Search Images Maps Play YouTube News Gmail Drive More »
Sign in
Screen reader users: click this link for accessible mode. Accessible mode has the same essential features but works better with your reader.

Patents

  1. Advanced Patent Search
Publication numberUS7614020 B2
Publication typeGrant
Application numberUS 11/426,880
Publication dateNov 3, 2009
Filing dateJun 27, 2006
Priority dateJun 27, 2005
Fee statusLapsed
Also published asEP1899877A2, EP1899877A4, US7676783, US7849441, US20060294483, US20060294490, US20070150854, US20100008155, US20110035722, WO2007002717A2, WO2007002717A3
Publication number11426880, 426880, US 7614020 B2, US 7614020B2, US-B2-7614020, US7614020 B2, US7614020B2
InventorsShridhar Mukund, Anjan Mitra
Original AssigneeIkoa Corporation
Export CitationBiBTeX, EndNote, RefMan
External Links: USPTO, USPTO Assignment, Espacenet
Structurally field-configurable semiconductor array for in-memory processing of stateful, transaction-oriented systems
US 7614020 B2
Abstract
A semiconductor memory device is provided. The semiconductor memory device includes a plurality of memory cells arranged in multiple column groups, each column group having, a plurality of columns and a plurality of external bit-lines for independent multi-way configurable access. The column group having a first, second, and third level of hierarchy in the external bit-lines. The first level of the hierarchy provides connectivity to the plurality of memory cells. The second level of the hierarchy provides a first splicer for multiplexing data to and from each of the columns in the column group to an intermediate bit-line. The third level of the hierarchy includes a second splicer for multiplexing data to and from multiple external access paths to the intermediate bit-line. A structurally reconfigurable circuit device and methods for designing a circuit are also provided.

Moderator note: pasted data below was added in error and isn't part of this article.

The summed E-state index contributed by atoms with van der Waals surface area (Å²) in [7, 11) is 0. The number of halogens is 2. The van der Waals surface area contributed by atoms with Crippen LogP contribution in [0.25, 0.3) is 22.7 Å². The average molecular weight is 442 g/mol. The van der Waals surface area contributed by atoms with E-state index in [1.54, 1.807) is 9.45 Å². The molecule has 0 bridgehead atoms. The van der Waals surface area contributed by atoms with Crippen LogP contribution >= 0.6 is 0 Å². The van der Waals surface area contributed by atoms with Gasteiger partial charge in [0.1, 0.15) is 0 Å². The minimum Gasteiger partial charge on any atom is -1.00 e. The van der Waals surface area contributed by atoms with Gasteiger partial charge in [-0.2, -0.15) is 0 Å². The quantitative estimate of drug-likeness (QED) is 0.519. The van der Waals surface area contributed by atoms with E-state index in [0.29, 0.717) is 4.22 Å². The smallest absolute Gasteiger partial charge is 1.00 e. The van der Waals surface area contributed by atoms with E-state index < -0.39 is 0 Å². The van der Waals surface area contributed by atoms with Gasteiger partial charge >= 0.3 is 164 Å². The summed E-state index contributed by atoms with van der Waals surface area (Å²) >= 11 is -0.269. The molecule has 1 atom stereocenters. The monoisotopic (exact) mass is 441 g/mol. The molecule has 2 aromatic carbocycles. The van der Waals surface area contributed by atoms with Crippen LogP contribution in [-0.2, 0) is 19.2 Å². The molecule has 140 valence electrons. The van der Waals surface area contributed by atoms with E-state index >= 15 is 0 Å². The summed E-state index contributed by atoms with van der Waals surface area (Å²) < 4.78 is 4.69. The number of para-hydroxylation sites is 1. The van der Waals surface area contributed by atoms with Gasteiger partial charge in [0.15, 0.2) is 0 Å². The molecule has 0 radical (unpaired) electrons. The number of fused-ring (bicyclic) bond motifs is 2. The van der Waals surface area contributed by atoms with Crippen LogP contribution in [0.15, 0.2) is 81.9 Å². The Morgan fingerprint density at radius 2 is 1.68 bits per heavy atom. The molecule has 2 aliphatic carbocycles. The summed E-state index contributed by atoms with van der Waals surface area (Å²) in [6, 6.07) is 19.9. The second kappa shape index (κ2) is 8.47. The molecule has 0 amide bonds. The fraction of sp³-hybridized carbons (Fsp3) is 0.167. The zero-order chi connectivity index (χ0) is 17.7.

Images(13)
Previous page
Next page
Claims(17)
1. A structurally reconfigurable semiconductor circuit device for in-memory processing of stateful, transaction-oriented applications, comprising:
a multiple level array of memory storage cells and logic circuits, the storage cells having multiple configurable access paths, the storage cells capable of being simultaneously accessed for being read from and written into;
a plurality of configurable, packetized interface ports capable of receiving data packets, the packetized interface ports having access to the multiple level array;
a plurality of configurable commute elements distributed within the multiple level array, each of the plurality of configurable commute element configured to move data within the multiple level array of storage cells through one of the multiple configurable access paths;
a plurality of configurable Compute elements within the multiple level array, each of the plurality of configurable Compute elements configured to transform data within a portion of the multiple level array of storage cells via the multiple configurable access paths; and
a pool of redundant features for repairing a defective feature within the multiple level array, wherein levels of the multiple level array associated with a higher defect density have more redundant features available for repair relative to levels associated with a lower defect density.
2. The device of claim 1 further comprising:
configuration cells hard wired to one of a first or a second logic state.
3. The device of claim 1 further comprising: